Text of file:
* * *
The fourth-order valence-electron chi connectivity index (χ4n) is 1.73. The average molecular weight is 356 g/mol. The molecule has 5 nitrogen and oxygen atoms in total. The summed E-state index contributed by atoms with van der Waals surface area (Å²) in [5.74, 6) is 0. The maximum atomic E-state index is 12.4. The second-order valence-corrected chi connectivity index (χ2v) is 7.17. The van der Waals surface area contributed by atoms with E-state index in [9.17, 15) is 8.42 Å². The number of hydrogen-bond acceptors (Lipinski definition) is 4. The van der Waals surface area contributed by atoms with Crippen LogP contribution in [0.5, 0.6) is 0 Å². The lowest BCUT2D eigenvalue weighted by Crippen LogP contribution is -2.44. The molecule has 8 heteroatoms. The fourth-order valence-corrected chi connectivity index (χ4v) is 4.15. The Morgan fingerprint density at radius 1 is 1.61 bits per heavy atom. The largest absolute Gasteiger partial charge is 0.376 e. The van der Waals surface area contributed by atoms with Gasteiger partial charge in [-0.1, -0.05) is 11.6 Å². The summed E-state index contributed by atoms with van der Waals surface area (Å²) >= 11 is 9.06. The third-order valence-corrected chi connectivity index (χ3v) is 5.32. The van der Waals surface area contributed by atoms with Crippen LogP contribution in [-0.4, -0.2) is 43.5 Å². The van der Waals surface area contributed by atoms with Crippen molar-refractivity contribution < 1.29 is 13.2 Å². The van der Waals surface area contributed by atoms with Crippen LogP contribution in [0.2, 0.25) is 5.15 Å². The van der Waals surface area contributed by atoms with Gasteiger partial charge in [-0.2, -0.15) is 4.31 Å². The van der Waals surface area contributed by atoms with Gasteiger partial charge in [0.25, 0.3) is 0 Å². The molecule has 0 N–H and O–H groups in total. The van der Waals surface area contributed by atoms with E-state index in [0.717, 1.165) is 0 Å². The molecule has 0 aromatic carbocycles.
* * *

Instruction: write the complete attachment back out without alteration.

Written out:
The fourth-order valence-electron chi connectivity index (χ4n) is 1.73. The average molecular weight is 356 g/mol. The molecule has 5 nitrogen and oxygen atoms in total. The summed E-state index contributed by atoms with van der Waals surface area (Å²) in [5.74, 6) is 0. The maximum atomic E-state index is 12.4. The second-order valence-corrected chi connectivity index (χ2v) is 7.17. The van der Waals surface area contributed by atoms with E-state index in [9.17, 15) is 8.42 Å². The number of hydrogen-bond acceptors (Lipinski definition) is 4. The van der Waals surface area contributed by atoms with Crippen LogP contribution in [0.5, 0.6) is 0 Å². The lowest BCUT2D eigenvalue weighted by Crippen LogP contribution is -2.44. The molecule has 8 heteroatoms. The fourth-order valence-corrected chi connectivity index (χ4v) is 4.15. The Morgan fingerprint density at radius 1 is 1.61 bits per heavy atom. The largest absolute Gasteiger partial charge is 0.376 e. The van der Waals surface area contributed by atoms with Gasteiger partial charge in [-0.1, -0.05) is 11.6 Å². The summed E-state index contributed by atoms with van der Waals surface area (Å²) >= 11 is 9.06. The third-order valence-corrected chi connectivity index (χ3v) is 5.32. The van der Waals surface area contributed by atoms with Crippen LogP contribution in [-0.4, -0.2) is 43.5 Å². The van der Waals surface area contributed by atoms with Crippen molar-refractivity contribution < 1.29 is 13.2 Å². The van der Waals surface area contributed by atoms with Crippen LogP contribution in [0.2, 0.25) is 5.15 Å². The van der Waals surface area contributed by atoms with Gasteiger partial charge in [-0.2, -0.15) is 4.31 Å². The van der Waals surface area contributed by atoms with Gasteiger partial charge in [0.25, 0.3) is 0 Å². The molecule has 0 N–H and O–H groups in total. The van der Waals surface area contributed by atoms with E-state index in [0.717, 1.165) is 0 Å². The molecule has 0 aromatic carbocycles.